Wisconsin’s agricultural expertise and abundant natural resources make the state fertile ground for building an enhanced bioeconomy that is sustainable, resilient, and – by utilizing waste streams as feedstock for new products – circular. Emerging opportunities for renewable natural gas, carbon management, sustainable aviation fuels and biobased chemicals have the potential to accelerate rural economic development through new revenue streams for farmers and biomass producers, new markets for industry, and improved environmental benefits for Wisconsin’s landscapes.
Join us on Tuesday, March 28th to hear from a panel of experts working on building this new bioeconomy in Wisconsin. This event will take place both in person at the Wisconsin Energy Institute (1552 University Ave, Madison) and online via Zoom Webinar.
The University of Wisconsin-Madison is a barrier free campus and is committed to providing equal opportunity for participation in all programs, services, and activities. If you need an accommodation for this event please let us know by emailing firstname.lastname@example.org or calling 608-890-0946. Requests made with less than 3 weeks’ notice will be honored when possible.
Associate Director, Wisconsin Energy Institute
Mary Blanchard joined the Wisconsin Energy Institute (WEI) in January of 2014 as associate director. Blanchard’s career portfolio spans business development, product management, governmental relations, and marketing. Formerly the Director of Marketing and Governmental Affairs at Virent, Inc., Blanchard brings an extensive knowledge of the biofuel industry and a broad understanding of the economic, social and environmental opportunities created by sustained, cross-disciplinary research on energy. Blanchard holds bachelor’s degrees in Electrical Engineering and English from the University of Notre Dame, a master’s degree from the London School of Economics, and a MBA from Northwestern University.
WEI & GLBRC Director, Ira L. Baldwin Professor of Bacteriology, UW Foundation Fetzer-Bascom Professor
The Wisconsin Energy Institute Director, Dr. Timothy Donohue, is Ira L. Baldwin Professor of Bacteriology and UW Foundation Fetzer-Bascom Professor at the University of Wisconsin–Madison. Dr. Donohue is an internationally-recognized expert on bio-and genome-based conversion of renewable resources into valuable products. He is a Past President and current Secretary of the American Society for Microbiology, the oldest and largest biological sciences professional society in the country. Dr. Donohue is an honorary fellow of the American Association for the Advancement of Science and the American Academy of Microbiology, has served on numerous federal and international advisory panels, and has led large federally-funded cross-disciplinary graduate training programs. Since 2007, Dr. Donohue has served as principal investigator and director of Great Lakes Bioenergy, a U.S. Department of Energy Office of Science-funded renewable fuels and chemicals research center that has trained some 1000 scientists and engineers, made advances contained in over 200 patent applications and 100 licensed technologies, and provided the scientific knowledge that has formed the basis of five start-up companies.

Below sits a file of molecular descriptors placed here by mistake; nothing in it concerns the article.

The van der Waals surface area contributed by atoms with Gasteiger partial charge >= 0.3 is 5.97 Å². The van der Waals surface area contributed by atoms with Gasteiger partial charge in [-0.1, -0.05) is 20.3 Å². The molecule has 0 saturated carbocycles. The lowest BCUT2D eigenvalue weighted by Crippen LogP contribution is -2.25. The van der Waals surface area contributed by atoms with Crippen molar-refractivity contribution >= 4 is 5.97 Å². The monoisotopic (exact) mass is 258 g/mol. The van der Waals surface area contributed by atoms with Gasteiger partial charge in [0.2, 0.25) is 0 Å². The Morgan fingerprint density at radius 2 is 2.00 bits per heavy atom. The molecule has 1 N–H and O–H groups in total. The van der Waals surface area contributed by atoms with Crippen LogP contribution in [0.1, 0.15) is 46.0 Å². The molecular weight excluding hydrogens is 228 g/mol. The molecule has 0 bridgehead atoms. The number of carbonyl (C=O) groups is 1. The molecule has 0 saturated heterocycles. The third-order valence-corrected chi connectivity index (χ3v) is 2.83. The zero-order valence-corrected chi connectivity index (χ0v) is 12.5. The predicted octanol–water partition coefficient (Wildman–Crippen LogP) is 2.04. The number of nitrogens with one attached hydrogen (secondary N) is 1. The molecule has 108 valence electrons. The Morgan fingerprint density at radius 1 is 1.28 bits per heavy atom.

Director of Biogas Systems and Research Development, UW–Oshkosh
Brian Langolf is the director of biogas systems and research development at the University of Wisconsin–Oshkosh. He is responsible for technical oversight of biogas operations, conducting biogas research, and providing digester training and consulting services, and internal and external program outreach. Prior to managing UW–Oshkosh’s biogas systems, Langolf managed the university’s Environmental Research and Innovation Center from 2010 to 2014. He holds a master’s degree in microbiology from UW–Oshkosh.
Senior Outreach Specialist, Agriculture Institute, UW-Madison Division of Extension
Diane Mayerfeld is the sustainable agriculture coordinator for University of Wisconsin-Madison Division of Extension. She helps educators and farmers learn about sustainable agriculture techniques and resources, including grants from the USDA Sustainable Agriculture Research and Education (SARE) program. Current areas of focus include climate change, working with diverse farmers, and perennial cropping systems. She has a PhD from the Nelson Institute for Environmental Studies at the University of Wisconsin-Madison and researches silvopasture in Wisconsin.
Assistant Professor and Sustainability and Renewable Energy Systems Program Coordinator, UW-Platteville
Dr. Tas earned her Ph.D. in Plant Breeding and Plant Genetics from UW-Madison. She is the Program Coordinator for the Sustainability and Renewable Energy Systems program. She is also a member and faculty advisor for the Wisconsin Association of Energy Engineers (WAEE) and is a member of the American Society for Engineering Education (ASEE). Dr. Tas' current research interests lie in biorenewable resources with a focus on biofuels for green aviation fuel and biodiesel. This work consists of identifying and implementing agronomic practices that can better help with crop integration for the Midwest region. Prior work included the characterization of the chemical composition of epicuticular waxes for defense signal pathways in food crops and exploring the roles different growing regiments have on crop success.